Though Hamilton had been ahead of Massa on the circuit, it was Felipe who left the pitlane first for his hot lap followed by Lewis and then Kimi and Fernando Alonso last of the top four runners. Massa moved the provisional pole time down to 1:22.817 then Hamilton lowered it to 1:22.360. Raikkonen's 1:23.183 was only good enough for P3 and seemed to indicate that he was on a longer fuel load than his team-mate.


When Alonso reset pole time at 1:21.997 - almost four tenths faster than Hamilton - it looked like he was on a different strategy to his team-mate, too. Nick Heidfeld and Robert Kubica were a few tenths back from Raikkonen, but he looked to be the only driver vulnerable to the BMWs' pace.



The gaps between the first four drivers all looked unbridge-able, Alonso was too fast for Hamilton, Hamilton was too fast for Massa and Massa looked too fast for Raikkonen.


Into the second round of pole attempts and it was anti-climax all the way. Massa couldn't beat Hamilton's time, Raikkonen couldn't beat Massa's time, Hamilton couldn't beat Alonso's time, and though Alonso was on course to smash his own time, once Lewis was across the line and still in P2 the Spaniard was able to get his foot off the gas and save fuel.


It was left to Nick Heidfeld's BMW to spoil the party and the front row symmetry by grabbing P4 in the dying seconds, demoting Kim Raikkonen to P5.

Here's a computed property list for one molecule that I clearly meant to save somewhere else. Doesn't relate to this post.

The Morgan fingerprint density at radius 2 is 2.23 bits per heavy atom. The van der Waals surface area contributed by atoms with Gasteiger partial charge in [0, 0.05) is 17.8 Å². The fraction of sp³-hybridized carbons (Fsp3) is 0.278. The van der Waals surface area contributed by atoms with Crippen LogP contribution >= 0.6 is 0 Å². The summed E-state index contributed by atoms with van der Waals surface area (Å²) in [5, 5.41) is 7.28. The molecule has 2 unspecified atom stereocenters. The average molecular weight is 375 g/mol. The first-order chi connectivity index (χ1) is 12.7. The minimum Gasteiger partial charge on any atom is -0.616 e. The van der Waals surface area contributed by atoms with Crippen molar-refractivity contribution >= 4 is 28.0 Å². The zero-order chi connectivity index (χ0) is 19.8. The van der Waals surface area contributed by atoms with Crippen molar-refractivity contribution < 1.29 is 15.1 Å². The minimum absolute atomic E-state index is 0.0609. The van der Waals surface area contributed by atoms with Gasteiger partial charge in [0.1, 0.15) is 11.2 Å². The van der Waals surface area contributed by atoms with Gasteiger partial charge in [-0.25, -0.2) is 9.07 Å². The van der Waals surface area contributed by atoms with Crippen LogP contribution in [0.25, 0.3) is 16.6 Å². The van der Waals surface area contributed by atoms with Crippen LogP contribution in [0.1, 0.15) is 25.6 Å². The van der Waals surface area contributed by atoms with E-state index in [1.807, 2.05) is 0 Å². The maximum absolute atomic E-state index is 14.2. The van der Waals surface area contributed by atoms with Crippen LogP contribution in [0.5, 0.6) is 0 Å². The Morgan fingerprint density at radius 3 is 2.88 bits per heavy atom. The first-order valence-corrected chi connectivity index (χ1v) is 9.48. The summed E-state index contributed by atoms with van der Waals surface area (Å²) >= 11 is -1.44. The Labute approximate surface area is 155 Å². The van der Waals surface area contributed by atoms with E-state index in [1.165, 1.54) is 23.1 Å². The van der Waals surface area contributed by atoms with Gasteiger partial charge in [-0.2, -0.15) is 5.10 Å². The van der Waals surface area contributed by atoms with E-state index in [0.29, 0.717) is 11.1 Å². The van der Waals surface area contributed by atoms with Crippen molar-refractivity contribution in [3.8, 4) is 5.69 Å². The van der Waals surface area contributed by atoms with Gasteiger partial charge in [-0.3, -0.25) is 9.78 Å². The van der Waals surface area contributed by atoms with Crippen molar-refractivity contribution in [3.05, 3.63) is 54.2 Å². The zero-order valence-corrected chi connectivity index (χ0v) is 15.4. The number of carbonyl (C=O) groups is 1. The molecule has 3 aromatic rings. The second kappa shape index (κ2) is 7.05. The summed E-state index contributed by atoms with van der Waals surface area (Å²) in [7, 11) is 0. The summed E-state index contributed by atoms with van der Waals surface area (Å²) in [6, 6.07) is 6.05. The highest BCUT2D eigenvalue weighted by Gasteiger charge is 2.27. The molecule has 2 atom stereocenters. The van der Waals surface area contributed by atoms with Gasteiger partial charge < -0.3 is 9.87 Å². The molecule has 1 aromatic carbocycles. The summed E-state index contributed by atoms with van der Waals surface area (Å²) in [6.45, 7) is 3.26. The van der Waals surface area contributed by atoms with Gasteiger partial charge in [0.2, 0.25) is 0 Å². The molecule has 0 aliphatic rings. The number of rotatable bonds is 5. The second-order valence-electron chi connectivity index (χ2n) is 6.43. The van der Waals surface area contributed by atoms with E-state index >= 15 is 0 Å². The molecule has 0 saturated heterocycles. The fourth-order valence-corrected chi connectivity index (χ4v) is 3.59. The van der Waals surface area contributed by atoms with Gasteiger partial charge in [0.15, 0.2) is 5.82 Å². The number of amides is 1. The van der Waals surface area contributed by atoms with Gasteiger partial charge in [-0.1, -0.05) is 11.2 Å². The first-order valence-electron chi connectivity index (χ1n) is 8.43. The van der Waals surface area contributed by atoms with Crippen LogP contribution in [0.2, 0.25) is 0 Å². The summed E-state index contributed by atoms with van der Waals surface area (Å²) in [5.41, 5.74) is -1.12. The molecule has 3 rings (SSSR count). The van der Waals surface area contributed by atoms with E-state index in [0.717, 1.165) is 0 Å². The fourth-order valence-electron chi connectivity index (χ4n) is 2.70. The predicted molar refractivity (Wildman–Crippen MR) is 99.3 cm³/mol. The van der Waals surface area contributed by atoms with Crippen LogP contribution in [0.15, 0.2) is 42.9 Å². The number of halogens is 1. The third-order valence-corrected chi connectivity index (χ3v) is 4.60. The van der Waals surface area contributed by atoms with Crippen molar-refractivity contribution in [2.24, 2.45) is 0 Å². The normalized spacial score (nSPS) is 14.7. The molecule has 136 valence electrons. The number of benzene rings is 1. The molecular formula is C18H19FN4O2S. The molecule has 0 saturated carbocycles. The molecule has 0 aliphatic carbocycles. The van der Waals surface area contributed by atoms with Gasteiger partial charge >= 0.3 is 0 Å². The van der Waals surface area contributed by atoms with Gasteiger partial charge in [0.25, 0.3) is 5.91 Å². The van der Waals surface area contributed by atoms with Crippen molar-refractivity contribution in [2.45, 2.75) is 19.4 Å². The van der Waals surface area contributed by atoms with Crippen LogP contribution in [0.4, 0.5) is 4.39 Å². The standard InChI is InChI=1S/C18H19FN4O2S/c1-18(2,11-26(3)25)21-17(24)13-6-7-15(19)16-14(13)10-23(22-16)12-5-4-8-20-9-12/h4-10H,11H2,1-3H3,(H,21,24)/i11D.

Though the McLaren pair were considerably quicker than their Ferrari rivals (begging the question: why didn't they put more fuel in?) there is a logic in running lighter than necessary. The McLarens have a clear advantage over the rest of the field providing they can stay out in front. In the last few races they haven't been particularly quick off the grid compared to Ferrari and BMW, and it's a very long run down to the frantic Turn 1 traffic jam. There is no better place to lose your no claims bonus than on the first lap of the Italian GP.


By running lighter McLaren can ensure their speed advantage and with P1 and P2 secured they can burn off into the distance. If they can do this, and Heidfeld can keep ahead of Raikkonen, then the battles will be Alonso vs Hamilton and Heidfeld vs Raikkonen. None of the top six has ever won at Monza, so tomorrow is going to be a new experience for someone. But because Monza is such a strategy battle, half of it has already been decided by what's in the fuel tanks of the first four cars.

FH



Times
01 F. Alonso McLaren 1:21.997
02 L. Hamilton McLaren 1:22.034
03 F. Massa Ferrari 1:22.549
04 N. Heidfeld BMW 1:23.174
05 K. Räikkönen Ferrari 1:23.183
06 R. Kubica BMW 1:23.446
07 H. Kovalainen Renault 1:24.102
08 N. Rosberg Williams 1:24.382
09 J. Trulli Toyota 1:24.555
10 J. Button Honda 1:25.165
11 M. Webber Red Bull 1:23.166
12 R. Barrichello Honda 1:23.176
13 A. Wurz Williams 1:23.209
14 A. Davidson Super Aguri 1:23.274
15 G. Fisichella Renault 1:23.325
16 S. Vettel Scuderia Toro Rosso 1:23.351
17 T. Sato Super Aguri 1:23.749
18 R. Schumacher Toyota 1:23.787
19 V. Liuzzi Scuderia Toro Rosso 1:23.886
20 D. Coulthard Red Bull 1:24.019
21 A. Sutil Spyker F1 1:24.699
22 S. Yamamoto Spyker F1 1:25.084